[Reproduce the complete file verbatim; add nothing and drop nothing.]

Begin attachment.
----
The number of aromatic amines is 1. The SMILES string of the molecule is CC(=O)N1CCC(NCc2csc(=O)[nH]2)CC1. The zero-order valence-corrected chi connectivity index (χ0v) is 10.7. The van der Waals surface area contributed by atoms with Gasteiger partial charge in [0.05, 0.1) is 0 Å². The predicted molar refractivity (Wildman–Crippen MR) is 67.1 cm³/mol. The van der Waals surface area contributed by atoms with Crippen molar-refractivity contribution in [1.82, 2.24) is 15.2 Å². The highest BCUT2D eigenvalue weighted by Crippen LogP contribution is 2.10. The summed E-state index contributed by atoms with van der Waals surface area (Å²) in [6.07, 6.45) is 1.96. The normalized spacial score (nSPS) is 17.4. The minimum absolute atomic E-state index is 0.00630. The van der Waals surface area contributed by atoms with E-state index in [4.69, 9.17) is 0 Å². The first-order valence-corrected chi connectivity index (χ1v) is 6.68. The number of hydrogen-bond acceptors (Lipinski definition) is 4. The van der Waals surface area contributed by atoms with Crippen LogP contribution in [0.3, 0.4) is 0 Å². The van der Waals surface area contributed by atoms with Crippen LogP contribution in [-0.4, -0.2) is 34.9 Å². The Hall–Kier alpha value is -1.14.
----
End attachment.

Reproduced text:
The number of aromatic amines is 1. The SMILES string of the molecule is CC(=O)N1CCC(NCc2csc(=O)[nH]2)CC1. The zero-order valence-corrected chi connectivity index (χ0v) is 10.7. The van der Waals surface area contributed by atoms with Gasteiger partial charge in [0.05, 0.1) is 0 Å². The predicted molar refractivity (Wildman–Crippen MR) is 67.1 cm³/mol. The van der Waals surface area contributed by atoms with Crippen molar-refractivity contribution in [1.82, 2.24) is 15.2 Å². The highest BCUT2D eigenvalue weighted by Crippen LogP contribution is 2.10. The summed E-state index contributed by atoms with van der Waals surface area (Å²) in [6.07, 6.45) is 1.96. The normalized spacial score (nSPS) is 17.4. The minimum absolute atomic E-state index is 0.00630. The van der Waals surface area contributed by atoms with E-state index in [4.69, 9.17) is 0 Å². The first-order valence-corrected chi connectivity index (χ1v) is 6.68. The number of hydrogen-bond acceptors (Lipinski definition) is 4. The van der Waals surface area contributed by atoms with Crippen LogP contribution in [0.3, 0.4) is 0 Å². The van der Waals surface area contributed by atoms with Crippen LogP contribution in [-0.4, -0.2) is 34.9 Å². The Hall–Kier alpha value is -1.14.